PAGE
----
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Name:__________________________ Date:

Characteristics of civilizations activity

1.List at least three characteristics of early cities. (For help, refer to your textbook on
pages 24-26.)

2.Now you need to research the characteristic of civilizations that you were assigned.
Every person should fill out these notes and each person will create a picture. You will
be able to talk with your group and share ideas about what to include.

• Name of characteristic (Front of Paper)

• Four to five major points based off your research. (Back of
▪ After doing your research, what are the five most important
things to know about this characteristic, that you can share with
the class?
• How this characteristic shows human advancement. (Front of
▪ Think about advancement in terms of allowing people to become
increasingly better in terms of science, technology,
modernization, quality of life, etc.
• A sentence that relates this to present day. (Back of Paper)
▪ For this question, you need to write an example of how this
characteristic is relevent and still expressed in the present day.
• An illustration. (Front of Paper)
▪ Draw a picture of a human either using or being apart of the
characteristic you researched. This picture should take of most
of your page and should be colored. ** You can takes notes on
a seperate sheet of lined paper or on the back of this sheet.
The paper that you draw your picture is what you will turn in
with your workbook on Friday.
Characteristic #1
Organized Government. As cities grew, governments formed. Building large
irrigation systems and feeding a growin population required planning, decision
making, and cooperation. Early governments probably formed in response to such
needs, The governments in the first civilizations created laws and established
systems of justice. To help coordinate people's efforts, government officials
supervised food production and building projects. In addition, officials gathered
taxes and organized a defense or military system for protection from dangerous
people both within and outside the community. In some early civilizations, religious
leaders such as priests held government power, while in other early civilizations,
influential elders (older,wiser people) warriors, or even certain families held power.

Characteristic #2
Formalized Religion. Early civilizations had formal religious institutions that
included ceremonies, rituals, and other forms of worship. To gain the gods' favor,
priests and other religious leaders performed rituals, such as religious leaders
performed rituals such as sacrificing animals or offering gifts for food. To honor
the gods, people built large temples and participated in a variety of ceremonies.

Because religious leaders often interpreted, or gave explanation, for the will of the
gods, priests became powerful figures in many early civilizations. At the same
time, priests and rulers competed for power. To prove their authority, some
leaders claimed that they ruled by the will of the gods or that they represented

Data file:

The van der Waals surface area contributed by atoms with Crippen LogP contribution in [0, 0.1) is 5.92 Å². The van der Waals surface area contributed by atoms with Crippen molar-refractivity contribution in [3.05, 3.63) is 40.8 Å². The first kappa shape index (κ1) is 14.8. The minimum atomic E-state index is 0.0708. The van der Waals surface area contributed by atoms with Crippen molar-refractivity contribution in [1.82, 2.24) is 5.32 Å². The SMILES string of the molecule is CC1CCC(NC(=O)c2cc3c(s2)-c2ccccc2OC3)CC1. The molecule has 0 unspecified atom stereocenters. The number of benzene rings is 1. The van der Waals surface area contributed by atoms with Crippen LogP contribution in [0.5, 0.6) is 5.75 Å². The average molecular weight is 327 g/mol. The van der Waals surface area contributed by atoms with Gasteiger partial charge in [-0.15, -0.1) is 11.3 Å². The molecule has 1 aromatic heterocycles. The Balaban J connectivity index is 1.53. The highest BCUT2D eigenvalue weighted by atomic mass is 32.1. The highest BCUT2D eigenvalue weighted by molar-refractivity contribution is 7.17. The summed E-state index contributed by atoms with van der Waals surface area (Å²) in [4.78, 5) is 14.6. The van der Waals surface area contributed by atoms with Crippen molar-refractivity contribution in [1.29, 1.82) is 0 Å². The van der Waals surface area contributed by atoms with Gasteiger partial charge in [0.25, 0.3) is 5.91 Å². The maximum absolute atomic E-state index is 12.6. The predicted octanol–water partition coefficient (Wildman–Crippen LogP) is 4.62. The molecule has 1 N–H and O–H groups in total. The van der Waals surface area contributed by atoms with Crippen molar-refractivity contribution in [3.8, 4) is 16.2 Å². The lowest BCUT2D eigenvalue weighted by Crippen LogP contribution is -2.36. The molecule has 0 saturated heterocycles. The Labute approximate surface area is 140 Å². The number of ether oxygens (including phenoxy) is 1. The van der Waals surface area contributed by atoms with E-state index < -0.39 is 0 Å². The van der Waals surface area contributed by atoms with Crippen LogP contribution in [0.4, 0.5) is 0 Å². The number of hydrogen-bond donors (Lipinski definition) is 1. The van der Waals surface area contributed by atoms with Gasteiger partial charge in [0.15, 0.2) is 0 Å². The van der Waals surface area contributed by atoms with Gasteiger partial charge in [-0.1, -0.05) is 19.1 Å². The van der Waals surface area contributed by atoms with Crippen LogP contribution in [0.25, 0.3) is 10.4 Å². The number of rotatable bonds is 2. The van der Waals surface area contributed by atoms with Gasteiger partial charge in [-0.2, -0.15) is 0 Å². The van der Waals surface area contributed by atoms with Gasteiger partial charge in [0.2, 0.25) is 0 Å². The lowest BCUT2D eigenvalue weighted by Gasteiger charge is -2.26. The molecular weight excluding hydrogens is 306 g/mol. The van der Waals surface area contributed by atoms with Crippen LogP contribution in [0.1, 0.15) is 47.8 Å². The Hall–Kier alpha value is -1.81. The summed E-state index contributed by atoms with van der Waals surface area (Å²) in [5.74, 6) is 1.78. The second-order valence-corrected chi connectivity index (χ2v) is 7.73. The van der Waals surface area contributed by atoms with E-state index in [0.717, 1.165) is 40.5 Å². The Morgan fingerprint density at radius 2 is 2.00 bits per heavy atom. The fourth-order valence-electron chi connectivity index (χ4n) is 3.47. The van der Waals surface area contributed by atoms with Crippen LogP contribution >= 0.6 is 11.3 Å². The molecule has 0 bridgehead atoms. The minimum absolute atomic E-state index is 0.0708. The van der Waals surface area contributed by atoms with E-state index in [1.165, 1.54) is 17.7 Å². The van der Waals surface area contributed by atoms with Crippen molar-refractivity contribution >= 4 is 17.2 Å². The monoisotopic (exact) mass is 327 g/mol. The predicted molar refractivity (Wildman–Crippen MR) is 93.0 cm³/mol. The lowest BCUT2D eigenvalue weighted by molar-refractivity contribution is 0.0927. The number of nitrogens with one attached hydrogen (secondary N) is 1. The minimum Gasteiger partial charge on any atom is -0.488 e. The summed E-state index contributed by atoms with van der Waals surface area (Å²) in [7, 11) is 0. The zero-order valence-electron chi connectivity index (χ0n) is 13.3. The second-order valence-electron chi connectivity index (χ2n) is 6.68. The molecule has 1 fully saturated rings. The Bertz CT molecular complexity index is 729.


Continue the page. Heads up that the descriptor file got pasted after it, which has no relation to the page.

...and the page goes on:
one o fthe gods on Earth. As a result, governments and religious institutions were
often closely connected in early civilizations.
Characteristic #3
Specialization of Labor. As cities became more complex, the division of labor
increased and many new jobs developed. For instance, officials gathered taxes,
engineers planned irrigation systems, and soldiers defended city walls. While some
people farmed, others built large public works, such as temples and roads.
Artisans, or skilled craftspeople, devoted their time to crafts such as basketry
(making baskets), carpentry (a builder who makes things out of timber) metalwork,
or pottery. Merchants (who trade goods that they do not necessarily make
themselves) and traders exchanged the products that artisans made and brought
back things they got from other areas.

Characteristic #4
Social Classes. As urban (or city) societies developed institutions and
specialized labor, a social order developed as well. This social order was based on
people's occupations, wealth, and influences. In early civilizations, wealth, and
influence. In early civilizations, rulers, priests, and nobles had the most power and
ranked highest in the social order. Merchants and artisans usually ranked next.
Below them were farmers and unskilled workers, who made up the majority of
people. At this time, some slaves were people who had been captured in war, while
others had been sold into slavery; these innocent people were often captured from
their communities and taken as hostage.
Characteristic #5
Record Keeping and Writing. As life in early cities grew increasingly complex,
people needed ways to keep permanent records. For example, merchants needed to
keep records of trade goods, and officials need to track tax payments. Some
people kept records by using clay tokens and pouches to keep records. The shape
of each token and the markings on it represented a specific item, such as a goat or
a piece of pottery. The tokens were scored in a clay pouch. The first writing
systems used pictur symbols to represent objects or ideas. In time, people created
more advanced writing systems that used abstract symbols to express a wider range
of ideas. With the development of writing, early civilizations began to create a
written record of their society.

Characteristic #6
The Arts. The people in early civilizations produced amazing works of art. The
styles and technique that artists used reflected each civilization's culture. Early
artists created statuses and paintings of gods and goddesses, heroes, and rulers.
As the use of bronze spread, some artisans created intricate art pieces in bronze.
Works of art often adorned city squares, public buildings and royal tombs. The
most elaborate pieces of art, such as monumental statues of rulers, were meant to
reflect a civilization's power and bring its ruler prestige.